Archinect recently took a field trip to Playa Vista, a quiet community minutes from the ocean in west Los Angeles, to check out UCLA’s new satellite architecture campus, IDEAS. Entirely housed within a 13,000sqft airplane hangar, the campus is used by architecture students in the university’s SUPRASTUDIO program, a one-year MArch II that pairs students with industry and non-profit leaders to focus on an advanced research project. Since its first run in 2008, SUPRASTUDIO has tripled in size and offerings, now composed of 41 students working in studios led by Gehry Partners/Gehry Technologies, Greg Lynn, and Thom Mayne/The Now Institute.
A far cry from the hilly green labyrinth of UCLA’s Westwood campus, the IDEAS hangar formerly belonged to famed aviation magnate Howard Hughes, and now plays neighbor to Los Angeles’ YouTube Space (and nearby Google in Venice). The Playa Vista community is still very new, first developed in the early aughts as part of President Bill Clinton’s initiative to create technologically advanced communities. And IDEAS fits neatly into that model -- having students work directly with leaders in experimental architecture and technology, both in and out of academia.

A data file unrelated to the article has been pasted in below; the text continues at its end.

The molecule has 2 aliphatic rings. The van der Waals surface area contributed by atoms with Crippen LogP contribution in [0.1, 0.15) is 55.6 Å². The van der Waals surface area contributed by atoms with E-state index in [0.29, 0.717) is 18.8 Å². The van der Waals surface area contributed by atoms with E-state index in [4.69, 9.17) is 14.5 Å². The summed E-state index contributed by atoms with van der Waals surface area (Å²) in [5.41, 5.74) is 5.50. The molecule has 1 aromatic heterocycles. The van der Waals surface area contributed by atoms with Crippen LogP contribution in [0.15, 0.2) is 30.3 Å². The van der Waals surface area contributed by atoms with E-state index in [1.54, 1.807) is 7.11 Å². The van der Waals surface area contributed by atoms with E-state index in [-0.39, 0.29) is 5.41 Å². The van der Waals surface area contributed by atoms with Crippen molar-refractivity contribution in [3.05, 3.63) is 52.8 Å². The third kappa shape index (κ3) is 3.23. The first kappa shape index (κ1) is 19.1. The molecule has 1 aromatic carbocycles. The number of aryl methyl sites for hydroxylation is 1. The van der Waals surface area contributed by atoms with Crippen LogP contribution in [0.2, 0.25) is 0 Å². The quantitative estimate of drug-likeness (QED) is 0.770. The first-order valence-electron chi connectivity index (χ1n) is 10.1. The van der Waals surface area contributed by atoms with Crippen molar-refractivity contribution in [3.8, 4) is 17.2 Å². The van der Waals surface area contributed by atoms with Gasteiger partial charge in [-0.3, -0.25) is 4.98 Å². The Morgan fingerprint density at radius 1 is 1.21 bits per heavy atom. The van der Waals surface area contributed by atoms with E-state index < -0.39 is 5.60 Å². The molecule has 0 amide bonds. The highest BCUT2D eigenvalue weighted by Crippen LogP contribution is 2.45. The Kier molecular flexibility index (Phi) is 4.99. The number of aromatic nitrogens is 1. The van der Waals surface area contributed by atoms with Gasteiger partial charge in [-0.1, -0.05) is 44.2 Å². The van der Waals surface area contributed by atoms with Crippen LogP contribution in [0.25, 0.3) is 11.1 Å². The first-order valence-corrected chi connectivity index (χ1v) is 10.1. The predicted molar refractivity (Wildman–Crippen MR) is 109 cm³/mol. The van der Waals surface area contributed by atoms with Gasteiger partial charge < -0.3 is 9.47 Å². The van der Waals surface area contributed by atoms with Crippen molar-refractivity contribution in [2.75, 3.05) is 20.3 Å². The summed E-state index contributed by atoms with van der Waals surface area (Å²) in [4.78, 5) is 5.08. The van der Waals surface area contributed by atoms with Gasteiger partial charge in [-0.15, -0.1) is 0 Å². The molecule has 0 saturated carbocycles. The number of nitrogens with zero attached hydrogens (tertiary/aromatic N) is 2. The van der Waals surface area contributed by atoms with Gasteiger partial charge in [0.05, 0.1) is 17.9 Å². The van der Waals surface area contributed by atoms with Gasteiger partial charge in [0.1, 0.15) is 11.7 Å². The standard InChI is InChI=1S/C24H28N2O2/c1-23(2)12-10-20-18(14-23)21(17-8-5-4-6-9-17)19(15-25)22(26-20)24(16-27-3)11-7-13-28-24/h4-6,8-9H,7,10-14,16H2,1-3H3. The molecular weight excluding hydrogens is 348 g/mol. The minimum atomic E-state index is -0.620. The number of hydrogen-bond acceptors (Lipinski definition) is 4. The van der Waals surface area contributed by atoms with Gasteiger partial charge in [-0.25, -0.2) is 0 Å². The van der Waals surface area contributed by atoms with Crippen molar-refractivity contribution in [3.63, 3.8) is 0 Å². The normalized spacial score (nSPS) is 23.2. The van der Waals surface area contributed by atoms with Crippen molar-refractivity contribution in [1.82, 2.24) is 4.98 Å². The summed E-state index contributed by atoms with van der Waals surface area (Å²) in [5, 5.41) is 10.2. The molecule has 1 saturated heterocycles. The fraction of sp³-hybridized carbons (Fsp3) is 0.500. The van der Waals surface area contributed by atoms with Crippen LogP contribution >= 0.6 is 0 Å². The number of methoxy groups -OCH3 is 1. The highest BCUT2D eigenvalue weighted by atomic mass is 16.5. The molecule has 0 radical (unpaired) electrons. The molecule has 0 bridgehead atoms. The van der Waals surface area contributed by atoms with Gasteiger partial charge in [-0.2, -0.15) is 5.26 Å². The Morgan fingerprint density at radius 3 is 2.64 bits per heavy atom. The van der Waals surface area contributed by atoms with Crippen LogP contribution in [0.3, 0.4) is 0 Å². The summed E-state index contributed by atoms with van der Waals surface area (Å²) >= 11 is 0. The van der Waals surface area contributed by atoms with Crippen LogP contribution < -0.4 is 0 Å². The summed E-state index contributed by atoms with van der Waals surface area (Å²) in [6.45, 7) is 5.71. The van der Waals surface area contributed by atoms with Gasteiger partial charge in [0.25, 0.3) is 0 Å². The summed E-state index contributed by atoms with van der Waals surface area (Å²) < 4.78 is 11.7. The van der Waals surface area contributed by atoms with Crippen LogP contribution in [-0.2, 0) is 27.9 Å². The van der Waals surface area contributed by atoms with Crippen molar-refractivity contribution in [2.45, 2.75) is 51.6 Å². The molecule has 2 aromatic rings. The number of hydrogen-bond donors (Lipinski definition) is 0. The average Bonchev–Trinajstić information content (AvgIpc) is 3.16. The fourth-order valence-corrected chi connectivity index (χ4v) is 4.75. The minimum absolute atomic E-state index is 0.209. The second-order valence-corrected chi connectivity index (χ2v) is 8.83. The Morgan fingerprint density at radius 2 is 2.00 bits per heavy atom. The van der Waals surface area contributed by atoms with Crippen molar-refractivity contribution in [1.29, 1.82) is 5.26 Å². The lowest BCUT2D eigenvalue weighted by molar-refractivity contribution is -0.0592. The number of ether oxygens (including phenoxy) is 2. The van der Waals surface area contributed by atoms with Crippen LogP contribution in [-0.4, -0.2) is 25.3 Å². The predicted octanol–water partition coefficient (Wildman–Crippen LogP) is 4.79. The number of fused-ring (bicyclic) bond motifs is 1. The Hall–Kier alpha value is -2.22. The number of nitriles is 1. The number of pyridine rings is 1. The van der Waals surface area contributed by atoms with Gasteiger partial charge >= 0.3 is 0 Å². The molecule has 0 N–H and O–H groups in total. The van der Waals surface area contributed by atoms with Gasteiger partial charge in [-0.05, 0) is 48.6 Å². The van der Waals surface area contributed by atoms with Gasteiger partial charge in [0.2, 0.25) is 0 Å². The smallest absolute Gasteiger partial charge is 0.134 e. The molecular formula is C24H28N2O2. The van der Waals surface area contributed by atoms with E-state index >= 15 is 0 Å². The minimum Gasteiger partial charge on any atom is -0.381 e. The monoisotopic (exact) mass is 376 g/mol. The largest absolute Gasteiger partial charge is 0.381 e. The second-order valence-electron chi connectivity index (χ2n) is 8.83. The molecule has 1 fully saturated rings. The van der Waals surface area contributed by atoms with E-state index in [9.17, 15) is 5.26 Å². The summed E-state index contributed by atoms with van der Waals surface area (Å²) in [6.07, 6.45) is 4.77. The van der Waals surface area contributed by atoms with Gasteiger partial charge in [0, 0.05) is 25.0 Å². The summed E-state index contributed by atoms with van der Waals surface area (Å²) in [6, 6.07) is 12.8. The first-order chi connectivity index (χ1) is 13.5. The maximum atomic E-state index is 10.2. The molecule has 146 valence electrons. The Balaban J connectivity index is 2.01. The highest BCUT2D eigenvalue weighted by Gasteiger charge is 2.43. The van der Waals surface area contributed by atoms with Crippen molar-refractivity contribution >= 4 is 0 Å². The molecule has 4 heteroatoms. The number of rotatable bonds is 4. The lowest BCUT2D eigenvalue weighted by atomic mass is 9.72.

Aside from the sprawl of computers and worktables, the IDEAS hangar is also home to a few robots. Two gigantic robotic arms (6-axis Kuka KR 150s, with a payload of 150kg) on parallel tracks are fenced off at one end of the hangar, alongside a few other smaller appendages (Kuka Agilus, payload of 6kg), like a staging area for a miniature vehicle assembly plant. Using software designed by Bot & Dolly, a San Francisco-based design and engineering studio, the robots’ dextrous choreography can be programmed through an interface intuitive to even those who don’t happen to be robotics engineers. Bot & Dolly’s software has been used in feature films, Las Vegas shows and art installations, and now will be put to use in experimenting with moving architectural spaces.
Here’s a quick rundown of the research being conducted by SUPRASTUDIO:
Frank Gehry | Gehry Partners | Gehry Technologies
Can intelligent micro-technologies revolutionize distribution infrastructure, and allow us to create entire cities “off the grid”?
How can architects use robots to help create adaptable, “transformable structures”?
Thom Mayne | The Now Institute
The Now Institute investigates how architects can respond to the pressing demand for urban planning solutions in a rapidly developing world. This year’s Now Institute research will focus on Port-au-Prince, Haiti.
And coming up in 2014-2015, UCLA will add to the above line-up...
More info on UCLA's SUPRASTUDIO and the IDEAS campus is available through UCLA's website.